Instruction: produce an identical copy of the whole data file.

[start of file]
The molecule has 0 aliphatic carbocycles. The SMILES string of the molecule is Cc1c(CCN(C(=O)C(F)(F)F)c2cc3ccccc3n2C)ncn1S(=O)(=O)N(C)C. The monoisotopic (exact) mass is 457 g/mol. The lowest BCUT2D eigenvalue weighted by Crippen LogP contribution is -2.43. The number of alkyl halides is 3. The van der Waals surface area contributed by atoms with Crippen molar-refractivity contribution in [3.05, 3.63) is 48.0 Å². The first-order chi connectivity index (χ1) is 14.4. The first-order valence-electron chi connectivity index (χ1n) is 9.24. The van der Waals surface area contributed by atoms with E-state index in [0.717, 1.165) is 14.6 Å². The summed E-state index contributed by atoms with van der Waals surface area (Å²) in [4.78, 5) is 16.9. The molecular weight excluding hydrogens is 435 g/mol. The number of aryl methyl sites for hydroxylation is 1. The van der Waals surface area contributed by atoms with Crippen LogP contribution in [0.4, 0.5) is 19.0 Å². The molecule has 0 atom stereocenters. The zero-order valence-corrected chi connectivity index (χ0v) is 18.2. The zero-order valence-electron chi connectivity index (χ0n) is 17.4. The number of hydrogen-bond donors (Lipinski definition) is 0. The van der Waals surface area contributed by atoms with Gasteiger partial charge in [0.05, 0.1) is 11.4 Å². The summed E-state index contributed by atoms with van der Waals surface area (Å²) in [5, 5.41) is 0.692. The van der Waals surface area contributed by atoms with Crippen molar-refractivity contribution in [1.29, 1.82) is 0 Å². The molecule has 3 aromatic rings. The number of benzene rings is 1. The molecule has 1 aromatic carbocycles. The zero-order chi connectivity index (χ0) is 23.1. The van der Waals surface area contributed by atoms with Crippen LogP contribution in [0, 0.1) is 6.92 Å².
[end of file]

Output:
The molecule has 0 aliphatic carbocycles. The SMILES string of the molecule is Cc1c(CCN(C(=O)C(F)(F)F)c2cc3ccccc3n2C)ncn1S(=O)(=O)N(C)C. The monoisotopic (exact) mass is 457 g/mol. The lowest BCUT2D eigenvalue weighted by Crippen LogP contribution is -2.43. The number of alkyl halides is 3. The van der Waals surface area contributed by atoms with Crippen molar-refractivity contribution in [3.05, 3.63) is 48.0 Å². The first-order chi connectivity index (χ1) is 14.4. The first-order valence-electron chi connectivity index (χ1n) is 9.24. The van der Waals surface area contributed by atoms with E-state index in [0.717, 1.165) is 14.6 Å². The summed E-state index contributed by atoms with van der Waals surface area (Å²) in [4.78, 5) is 16.9. The molecular weight excluding hydrogens is 435 g/mol. The number of aryl methyl sites for hydroxylation is 1. The van der Waals surface area contributed by atoms with Crippen LogP contribution in [0.4, 0.5) is 19.0 Å². The molecule has 0 atom stereocenters. The zero-order valence-corrected chi connectivity index (χ0v) is 18.2. The zero-order valence-electron chi connectivity index (χ0n) is 17.4. The number of hydrogen-bond donors (Lipinski definition) is 0. The van der Waals surface area contributed by atoms with Gasteiger partial charge in [0.05, 0.1) is 11.4 Å². The summed E-state index contributed by atoms with van der Waals surface area (Å²) in [5, 5.41) is 0.692. The van der Waals surface area contributed by atoms with Crippen molar-refractivity contribution in [1.29, 1.82) is 0 Å². The molecule has 3 aromatic rings. The number of benzene rings is 1. The molecule has 1 aromatic carbocycles. The zero-order chi connectivity index (χ0) is 23.1. The van der Waals surface area contributed by atoms with Crippen LogP contribution in [0, 0.1) is 6.92 Å².